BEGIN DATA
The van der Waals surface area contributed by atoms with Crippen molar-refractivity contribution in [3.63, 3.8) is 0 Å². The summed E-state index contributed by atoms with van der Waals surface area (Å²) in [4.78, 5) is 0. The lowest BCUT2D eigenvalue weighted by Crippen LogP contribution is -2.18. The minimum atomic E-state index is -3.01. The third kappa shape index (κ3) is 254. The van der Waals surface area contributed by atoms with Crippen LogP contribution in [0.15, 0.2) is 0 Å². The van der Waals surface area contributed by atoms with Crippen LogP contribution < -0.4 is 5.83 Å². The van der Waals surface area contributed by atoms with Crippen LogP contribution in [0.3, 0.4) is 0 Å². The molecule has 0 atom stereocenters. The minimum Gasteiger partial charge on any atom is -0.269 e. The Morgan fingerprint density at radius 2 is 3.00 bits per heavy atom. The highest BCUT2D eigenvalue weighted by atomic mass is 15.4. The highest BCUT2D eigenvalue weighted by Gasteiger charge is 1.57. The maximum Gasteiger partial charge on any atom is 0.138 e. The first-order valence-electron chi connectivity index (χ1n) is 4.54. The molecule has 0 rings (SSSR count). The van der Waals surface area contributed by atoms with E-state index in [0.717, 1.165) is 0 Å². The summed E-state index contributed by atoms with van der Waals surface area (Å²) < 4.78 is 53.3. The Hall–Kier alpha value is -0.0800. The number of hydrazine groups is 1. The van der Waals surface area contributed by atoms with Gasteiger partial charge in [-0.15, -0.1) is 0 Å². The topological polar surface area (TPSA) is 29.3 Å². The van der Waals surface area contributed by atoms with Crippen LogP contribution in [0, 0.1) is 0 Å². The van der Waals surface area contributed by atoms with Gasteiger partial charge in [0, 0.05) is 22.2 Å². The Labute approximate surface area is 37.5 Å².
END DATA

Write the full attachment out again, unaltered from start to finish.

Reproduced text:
The van der Waals surface area contributed by atoms with Crippen molar-refractivity contribution in [3.63, 3.8) is 0 Å². The summed E-state index contributed by atoms with van der Waals surface area (Å²) in [4.78, 5) is 0. The lowest BCUT2D eigenvalue weighted by Crippen LogP contribution is -2.18. The minimum atomic E-state index is -3.01. The third kappa shape index (κ3) is 254. The van der Waals surface area contributed by atoms with Crippen LogP contribution in [0.15, 0.2) is 0 Å². The van der Waals surface area contributed by atoms with Crippen LogP contribution < -0.4 is 5.83 Å². The van der Waals surface area contributed by atoms with Crippen LogP contribution in [0.3, 0.4) is 0 Å². The molecule has 0 atom stereocenters. The minimum Gasteiger partial charge on any atom is -0.269 e. The Morgan fingerprint density at radius 2 is 3.00 bits per heavy atom. The highest BCUT2D eigenvalue weighted by atomic mass is 15.4. The highest BCUT2D eigenvalue weighted by Gasteiger charge is 1.57. The maximum Gasteiger partial charge on any atom is 0.138 e. The first-order valence-electron chi connectivity index (χ1n) is 4.54. The molecule has 0 rings (SSSR count). The van der Waals surface area contributed by atoms with E-state index in [0.717, 1.165) is 0 Å². The summed E-state index contributed by atoms with van der Waals surface area (Å²) < 4.78 is 53.3. The Hall–Kier alpha value is -0.0800. The number of hydrazine groups is 1. The van der Waals surface area contributed by atoms with Gasteiger partial charge in [-0.15, -0.1) is 0 Å². The topological polar surface area (TPSA) is 29.3 Å². The van der Waals surface area contributed by atoms with Crippen LogP contribution in [0, 0.1) is 0 Å². The van der Waals surface area contributed by atoms with Gasteiger partial charge in [0, 0.05) is 22.2 Å². The Labute approximate surface area is 37.5 Å².